Jack Dorsey Calls Coinbase a “Casino”: COIN’s Market Cap Down $85B Since IPO
Coinbase, the largest crypto exchange in the US, fell over 26% on Wednesday after the company posted earnings that widely missed expectations. The new drop reflects a staggering 87% decline in Coinbase’s market cap, meaning the company has lost around $85 billion since going public.
Reacting to Coinbase’s massive stock decline, former Twitter CEO Jack Dorsey called the company a “casino.” The company also faced some backlash recently after adding a new disclosure regarding the legal claims of its retail users in the event of bankruptcy.
Coinbase’s Earnings Miss Expectations, COIN Dives
On Tuesday, Coinbase shared its earnings results for the first quarter of the year. The cryptocurrency exchange reported a quarterly loss of $430 million and a 19% drop in monthly users. The company also missed revenue expectations, with $1.17 billion reported versus $1.48 billion expected, according to Refinitiv.
The company’s stock, which had already been in a bad position due to a broader meltdown in the crypto markets, further dived after the disappointing earnings report. Shares of the company fell more than 15% on Tuesday, and another 26% yesterday. As of now, the company’s shares are down by around 10% in pre-market.
Considering that COIN briefly touched $381 in mid-April last year when the company went public, its current price of around $50 reflects a staggering 87% drop. In terms of market cap, Coinbase has lost around $85 billion in just over a year.
Meanwhile, Coinbase executives have related the price decline in shares to the volatile nature of cryptocurrency, arguing that the company would perform much better in the long term. On Wednesday, CEO Brian Armstrong quoted the well-known venture capitalist Fred Wilson in a tweet, saying “markets are irrational in the short term but not over the long term.”
Coinbase can still be attractive given its large reserves of cash and the fact that it has posted large profits over the past quarters. However, the company’s price-to-earnings (P/E) ratio—a ratio that suggests whether a company is overvalued or undervalued—has fallen to 3.5. This is alarming to investors as public companies’ P/E ratios are typically well above 10.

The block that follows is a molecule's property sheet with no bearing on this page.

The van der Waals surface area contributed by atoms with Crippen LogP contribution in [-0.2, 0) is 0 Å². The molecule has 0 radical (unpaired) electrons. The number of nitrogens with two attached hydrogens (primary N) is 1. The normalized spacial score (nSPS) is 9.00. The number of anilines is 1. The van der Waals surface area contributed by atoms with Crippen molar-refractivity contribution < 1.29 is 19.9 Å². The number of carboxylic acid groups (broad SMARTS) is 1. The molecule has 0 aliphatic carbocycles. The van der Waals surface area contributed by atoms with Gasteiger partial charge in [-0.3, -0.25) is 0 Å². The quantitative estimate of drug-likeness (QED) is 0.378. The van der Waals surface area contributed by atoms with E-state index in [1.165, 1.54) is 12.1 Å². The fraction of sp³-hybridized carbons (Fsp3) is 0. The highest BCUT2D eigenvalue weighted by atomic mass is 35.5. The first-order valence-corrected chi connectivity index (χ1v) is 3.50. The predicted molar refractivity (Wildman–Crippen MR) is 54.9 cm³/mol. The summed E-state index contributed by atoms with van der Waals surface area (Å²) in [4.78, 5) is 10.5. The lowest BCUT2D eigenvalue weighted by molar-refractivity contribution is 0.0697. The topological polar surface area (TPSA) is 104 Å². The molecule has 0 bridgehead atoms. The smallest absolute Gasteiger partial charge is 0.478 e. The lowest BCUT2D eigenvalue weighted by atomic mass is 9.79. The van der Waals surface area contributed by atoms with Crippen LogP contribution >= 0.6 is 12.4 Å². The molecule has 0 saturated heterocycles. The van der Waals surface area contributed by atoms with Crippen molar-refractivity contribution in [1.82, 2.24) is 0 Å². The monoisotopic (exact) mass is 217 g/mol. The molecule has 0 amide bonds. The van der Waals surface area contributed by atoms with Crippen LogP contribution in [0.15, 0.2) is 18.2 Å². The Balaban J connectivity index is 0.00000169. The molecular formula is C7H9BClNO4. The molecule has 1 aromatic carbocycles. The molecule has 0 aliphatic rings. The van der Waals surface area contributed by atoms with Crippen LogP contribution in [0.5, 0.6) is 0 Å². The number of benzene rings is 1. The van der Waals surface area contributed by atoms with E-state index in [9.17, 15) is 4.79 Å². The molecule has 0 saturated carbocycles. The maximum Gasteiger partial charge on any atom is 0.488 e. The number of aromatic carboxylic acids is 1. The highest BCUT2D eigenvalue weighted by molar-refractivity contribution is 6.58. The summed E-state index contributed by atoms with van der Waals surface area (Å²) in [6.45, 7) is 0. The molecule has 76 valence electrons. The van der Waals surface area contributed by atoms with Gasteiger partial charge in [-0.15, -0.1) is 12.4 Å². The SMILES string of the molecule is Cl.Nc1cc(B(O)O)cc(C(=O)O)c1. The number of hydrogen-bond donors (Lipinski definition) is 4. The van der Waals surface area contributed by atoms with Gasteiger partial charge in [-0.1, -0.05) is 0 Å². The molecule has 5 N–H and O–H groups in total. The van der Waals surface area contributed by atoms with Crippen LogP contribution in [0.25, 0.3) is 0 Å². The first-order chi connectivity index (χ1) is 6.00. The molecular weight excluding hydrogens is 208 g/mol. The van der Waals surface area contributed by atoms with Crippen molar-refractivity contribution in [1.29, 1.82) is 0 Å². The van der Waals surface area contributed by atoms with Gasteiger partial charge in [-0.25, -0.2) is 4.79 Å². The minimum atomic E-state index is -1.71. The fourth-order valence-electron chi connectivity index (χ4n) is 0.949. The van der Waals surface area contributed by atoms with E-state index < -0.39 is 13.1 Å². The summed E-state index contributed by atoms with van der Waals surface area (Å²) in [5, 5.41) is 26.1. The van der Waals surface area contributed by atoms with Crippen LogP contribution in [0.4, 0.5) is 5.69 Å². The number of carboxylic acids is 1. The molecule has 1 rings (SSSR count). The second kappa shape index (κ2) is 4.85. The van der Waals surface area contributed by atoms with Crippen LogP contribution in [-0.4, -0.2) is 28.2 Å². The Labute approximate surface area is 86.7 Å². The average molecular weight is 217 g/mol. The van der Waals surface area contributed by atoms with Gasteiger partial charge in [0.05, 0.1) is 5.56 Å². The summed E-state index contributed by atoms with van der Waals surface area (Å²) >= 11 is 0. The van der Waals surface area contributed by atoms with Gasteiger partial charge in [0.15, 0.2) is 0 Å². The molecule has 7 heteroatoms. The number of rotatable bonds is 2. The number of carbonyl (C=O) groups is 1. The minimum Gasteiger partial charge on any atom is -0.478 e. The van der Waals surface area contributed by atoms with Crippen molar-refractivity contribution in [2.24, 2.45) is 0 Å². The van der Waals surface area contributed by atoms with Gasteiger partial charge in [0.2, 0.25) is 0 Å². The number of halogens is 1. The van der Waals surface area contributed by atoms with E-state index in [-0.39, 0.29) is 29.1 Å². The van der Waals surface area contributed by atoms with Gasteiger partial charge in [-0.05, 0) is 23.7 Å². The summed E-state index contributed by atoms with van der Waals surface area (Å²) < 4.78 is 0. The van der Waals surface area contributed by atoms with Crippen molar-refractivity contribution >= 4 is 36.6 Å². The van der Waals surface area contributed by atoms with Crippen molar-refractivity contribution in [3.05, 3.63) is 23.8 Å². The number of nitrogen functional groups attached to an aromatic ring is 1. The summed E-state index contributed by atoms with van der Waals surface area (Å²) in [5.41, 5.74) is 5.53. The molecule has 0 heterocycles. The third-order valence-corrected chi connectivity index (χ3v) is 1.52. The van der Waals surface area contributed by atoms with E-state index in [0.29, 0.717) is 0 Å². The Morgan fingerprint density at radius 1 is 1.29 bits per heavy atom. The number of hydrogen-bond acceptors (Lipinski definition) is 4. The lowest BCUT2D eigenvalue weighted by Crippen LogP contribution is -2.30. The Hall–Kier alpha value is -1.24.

“Coins P/E has catered from 140 to 5 in a year, I don’t remember seeing that kind of drop,” Maya Zehavi, founder and CEO at Stealthy new venture, said.
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Coinbase’s New Disclosure Warns Users Could Lose their Crypto in Event of Bankruptcy
Besides its earnings report, Coinbase also issued a new disclosure that said the company would have the right to hold crypto assets of its retail users as property of the bankruptcy estate, should the company file for bankruptcy. The disclosure read:
- “Because custodially held crypto assets may be considered to be the property of a bankruptcy estate, in the event of a bankruptcy, the crypto assets we hold in custody on behalf of our customers could be subject to bankruptcy proceedings and such customers could be treated as our general unsecured creditors.”
Jack Dorsey, who called the exchange a casino when reacting to its stock price drop, hinted that the disclosure could mean the company is in a tight position. “Much to do about nothing,” he said.
However, in a series of tweets, Armstrong said the new disclosure was necessary because of a new SEC rule. He ensured users that all funds are safe and that the company has no risk of bankruptcy.
Nevertheless, Goldman Sachs has warned investors that Coinbase is very unlikely to return to recent levels of profitability in the current market rout. The bank also lowered its 12-month price target for COIN to $80 from the previous $240. The bank said:
“In an environment where the market is focused on profitability, recession risk, and the fading of pandemic-driven exuberance in retail trading, we believe COIN’s stock will struggle to outperform in the near term.”
How do you think Coinbase will perform in the near term? Let us know in the comments below.